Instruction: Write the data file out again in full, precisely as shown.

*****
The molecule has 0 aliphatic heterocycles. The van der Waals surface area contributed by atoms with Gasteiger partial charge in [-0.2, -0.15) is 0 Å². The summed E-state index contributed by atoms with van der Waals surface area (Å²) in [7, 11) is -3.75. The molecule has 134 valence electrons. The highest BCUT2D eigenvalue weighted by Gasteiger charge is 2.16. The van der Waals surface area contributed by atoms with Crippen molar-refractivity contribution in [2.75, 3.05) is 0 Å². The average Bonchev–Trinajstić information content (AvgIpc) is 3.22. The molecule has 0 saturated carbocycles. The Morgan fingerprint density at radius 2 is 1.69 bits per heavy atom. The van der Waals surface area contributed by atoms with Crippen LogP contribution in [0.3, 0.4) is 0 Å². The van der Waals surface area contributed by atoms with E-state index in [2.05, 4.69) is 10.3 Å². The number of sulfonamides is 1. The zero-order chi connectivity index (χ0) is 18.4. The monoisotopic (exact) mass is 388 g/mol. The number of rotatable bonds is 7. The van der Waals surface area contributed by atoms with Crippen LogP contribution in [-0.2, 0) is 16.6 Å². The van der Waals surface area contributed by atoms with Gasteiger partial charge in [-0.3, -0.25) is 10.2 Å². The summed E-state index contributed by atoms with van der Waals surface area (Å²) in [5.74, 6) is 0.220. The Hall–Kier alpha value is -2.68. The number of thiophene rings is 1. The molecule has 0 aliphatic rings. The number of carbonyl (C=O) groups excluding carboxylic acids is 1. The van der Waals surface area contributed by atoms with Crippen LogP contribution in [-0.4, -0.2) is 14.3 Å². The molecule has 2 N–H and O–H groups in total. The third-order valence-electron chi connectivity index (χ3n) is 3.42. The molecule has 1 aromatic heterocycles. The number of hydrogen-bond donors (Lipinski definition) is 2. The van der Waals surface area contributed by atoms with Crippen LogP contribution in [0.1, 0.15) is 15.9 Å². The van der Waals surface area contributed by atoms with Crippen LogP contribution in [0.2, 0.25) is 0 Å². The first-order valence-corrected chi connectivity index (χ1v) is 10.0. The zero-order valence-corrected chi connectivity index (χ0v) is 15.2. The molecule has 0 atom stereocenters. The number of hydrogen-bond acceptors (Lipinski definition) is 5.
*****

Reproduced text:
The molecule has 0 aliphatic heterocycles. The van der Waals surface area contributed by atoms with Gasteiger partial charge in [-0.2, -0.15) is 0 Å². The summed E-state index contributed by atoms with van der Waals surface area (Å²) in [7, 11) is -3.75. The molecule has 134 valence electrons. The highest BCUT2D eigenvalue weighted by Gasteiger charge is 2.16. The van der Waals surface area contributed by atoms with Crippen molar-refractivity contribution in [2.75, 3.05) is 0 Å². The average Bonchev–Trinajstić information content (AvgIpc) is 3.22. The molecule has 0 saturated carbocycles. The Morgan fingerprint density at radius 2 is 1.69 bits per heavy atom. The van der Waals surface area contributed by atoms with Crippen LogP contribution in [0.3, 0.4) is 0 Å². The van der Waals surface area contributed by atoms with E-state index in [2.05, 4.69) is 10.3 Å². The number of sulfonamides is 1. The zero-order chi connectivity index (χ0) is 18.4. The monoisotopic (exact) mass is 388 g/mol. The number of rotatable bonds is 7. The van der Waals surface area contributed by atoms with Crippen LogP contribution in [-0.2, 0) is 16.6 Å². The van der Waals surface area contributed by atoms with Gasteiger partial charge in [-0.3, -0.25) is 10.2 Å². The summed E-state index contributed by atoms with van der Waals surface area (Å²) in [5.74, 6) is 0.220. The Hall–Kier alpha value is -2.68. The number of thiophene rings is 1. The molecule has 0 aliphatic rings. The number of carbonyl (C=O) groups excluding carboxylic acids is 1. The van der Waals surface area contributed by atoms with Crippen LogP contribution in [-0.4, -0.2) is 14.3 Å². The molecule has 2 N–H and O–H groups in total. The third-order valence-electron chi connectivity index (χ3n) is 3.42. The molecule has 1 aromatic heterocycles. The number of hydrogen-bond donors (Lipinski definition) is 2. The van der Waals surface area contributed by atoms with Crippen LogP contribution in [0.1, 0.15) is 15.9 Å². The van der Waals surface area contributed by atoms with Crippen LogP contribution in [0.2, 0.25) is 0 Å². The first-order valence-corrected chi connectivity index (χ1v) is 10.0. The zero-order valence-corrected chi connectivity index (χ0v) is 15.2. The molecule has 0 atom stereocenters. The number of hydrogen-bond acceptors (Lipinski definition) is 5.